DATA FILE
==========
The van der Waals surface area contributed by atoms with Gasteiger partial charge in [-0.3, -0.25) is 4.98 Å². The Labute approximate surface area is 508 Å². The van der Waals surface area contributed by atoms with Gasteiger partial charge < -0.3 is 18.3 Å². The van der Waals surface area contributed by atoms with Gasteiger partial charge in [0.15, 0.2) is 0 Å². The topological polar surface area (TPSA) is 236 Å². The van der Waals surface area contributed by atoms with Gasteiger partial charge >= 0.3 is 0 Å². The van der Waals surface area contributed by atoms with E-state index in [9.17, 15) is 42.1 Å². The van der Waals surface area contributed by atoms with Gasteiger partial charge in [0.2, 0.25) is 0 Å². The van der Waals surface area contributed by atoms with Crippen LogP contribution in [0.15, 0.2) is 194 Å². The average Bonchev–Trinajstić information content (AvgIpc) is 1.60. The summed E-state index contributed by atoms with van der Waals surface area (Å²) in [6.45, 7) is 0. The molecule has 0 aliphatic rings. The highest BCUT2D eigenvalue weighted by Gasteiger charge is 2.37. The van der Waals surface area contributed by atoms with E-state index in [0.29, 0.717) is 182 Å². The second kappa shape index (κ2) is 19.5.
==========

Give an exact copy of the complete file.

The van der Waals surface area contributed by atoms with Gasteiger partial charge in [-0.3, -0.25) is 4.98 Å². The Labute approximate surface area is 508 Å². The van der Waals surface area contributed by atoms with Gasteiger partial charge < -0.3 is 18.3 Å². The van der Waals surface area contributed by atoms with Gasteiger partial charge in [0.15, 0.2) is 0 Å². The topological polar surface area (TPSA) is 236 Å². The van der Waals surface area contributed by atoms with Gasteiger partial charge >= 0.3 is 0 Å². The van der Waals surface area contributed by atoms with E-state index in [9.17, 15) is 42.1 Å². The van der Waals surface area contributed by atoms with Gasteiger partial charge in [0.2, 0.25) is 0 Å². The van der Waals surface area contributed by atoms with Crippen LogP contribution in [0.15, 0.2) is 194 Å². The average Bonchev–Trinajstić information content (AvgIpc) is 1.60. The summed E-state index contributed by atoms with van der Waals surface area (Å²) in [6.45, 7) is 0. The molecule has 0 aliphatic rings. The highest BCUT2D eigenvalue weighted by Gasteiger charge is 2.37. The van der Waals surface area contributed by atoms with E-state index in [0.29, 0.717) is 182 Å². The second kappa shape index (κ2) is 19.5.